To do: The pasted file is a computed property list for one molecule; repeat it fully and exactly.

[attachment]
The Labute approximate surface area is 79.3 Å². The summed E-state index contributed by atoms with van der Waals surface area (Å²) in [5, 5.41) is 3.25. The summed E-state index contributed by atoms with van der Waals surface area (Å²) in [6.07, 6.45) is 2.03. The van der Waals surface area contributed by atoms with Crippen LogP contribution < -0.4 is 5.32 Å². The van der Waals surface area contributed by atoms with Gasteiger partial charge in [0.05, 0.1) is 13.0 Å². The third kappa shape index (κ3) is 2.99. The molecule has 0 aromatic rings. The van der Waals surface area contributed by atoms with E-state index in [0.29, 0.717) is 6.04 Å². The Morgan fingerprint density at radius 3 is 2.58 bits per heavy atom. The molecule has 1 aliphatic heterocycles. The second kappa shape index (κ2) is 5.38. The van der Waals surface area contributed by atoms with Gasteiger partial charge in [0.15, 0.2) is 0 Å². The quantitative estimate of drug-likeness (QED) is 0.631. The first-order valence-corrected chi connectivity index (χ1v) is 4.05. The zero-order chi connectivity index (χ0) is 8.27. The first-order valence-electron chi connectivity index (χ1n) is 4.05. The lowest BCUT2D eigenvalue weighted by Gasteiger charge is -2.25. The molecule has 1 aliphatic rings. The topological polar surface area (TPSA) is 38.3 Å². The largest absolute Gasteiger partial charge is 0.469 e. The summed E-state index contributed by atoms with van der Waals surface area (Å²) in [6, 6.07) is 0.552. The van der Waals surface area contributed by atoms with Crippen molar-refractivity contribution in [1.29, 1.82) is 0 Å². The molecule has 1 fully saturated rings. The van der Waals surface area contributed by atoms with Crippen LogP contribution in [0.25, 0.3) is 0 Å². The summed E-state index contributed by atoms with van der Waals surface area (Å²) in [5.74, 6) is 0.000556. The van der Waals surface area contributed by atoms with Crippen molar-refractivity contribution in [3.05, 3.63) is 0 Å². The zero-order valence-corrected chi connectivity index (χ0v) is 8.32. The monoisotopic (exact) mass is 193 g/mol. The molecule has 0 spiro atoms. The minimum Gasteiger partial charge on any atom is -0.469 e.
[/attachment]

The Labute approximate surface area is 79.3 Å². The summed E-state index contributed by atoms with van der Waals surface area (Å²) in [5, 5.41) is 3.25. The summed E-state index contributed by atoms with van der Waals surface area (Å²) in [6.07, 6.45) is 2.03. The van der Waals surface area contributed by atoms with Crippen LogP contribution < -0.4 is 5.32 Å². The van der Waals surface area contributed by atoms with Gasteiger partial charge in [0.05, 0.1) is 13.0 Å². The third kappa shape index (κ3) is 2.99. The molecule has 0 aromatic rings. The van der Waals surface area contributed by atoms with E-state index in [0.29, 0.717) is 6.04 Å². The Morgan fingerprint density at radius 3 is 2.58 bits per heavy atom. The molecule has 1 aliphatic heterocycles. The second kappa shape index (κ2) is 5.38. The van der Waals surface area contributed by atoms with Gasteiger partial charge in [0.15, 0.2) is 0 Å². The quantitative estimate of drug-likeness (QED) is 0.631. The first-order valence-corrected chi connectivity index (χ1v) is 4.05. The zero-order chi connectivity index (χ0) is 8.27. The first-order valence-electron chi connectivity index (χ1n) is 4.05. The lowest BCUT2D eigenvalue weighted by Gasteiger charge is -2.25. The molecule has 1 aliphatic rings. The topological polar surface area (TPSA) is 38.3 Å². The largest absolute Gasteiger partial charge is 0.469 e. The summed E-state index contributed by atoms with van der Waals surface area (Å²) in [6, 6.07) is 0.552. The van der Waals surface area contributed by atoms with Crippen molar-refractivity contribution in [1.29, 1.82) is 0 Å². The molecule has 1 fully saturated rings. The van der Waals surface area contributed by atoms with Crippen LogP contribution in [0.25, 0.3) is 0 Å². The summed E-state index contributed by atoms with van der Waals surface area (Å²) in [5.74, 6) is 0.000556. The van der Waals surface area contributed by atoms with Crippen molar-refractivity contribution in [3.05, 3.63) is 0 Å². The zero-order valence-corrected chi connectivity index (χ0v) is 8.32. The monoisotopic (exact) mass is 193 g/mol. The molecule has 0 spiro atoms. The minimum Gasteiger partial charge on any atom is -0.469 e.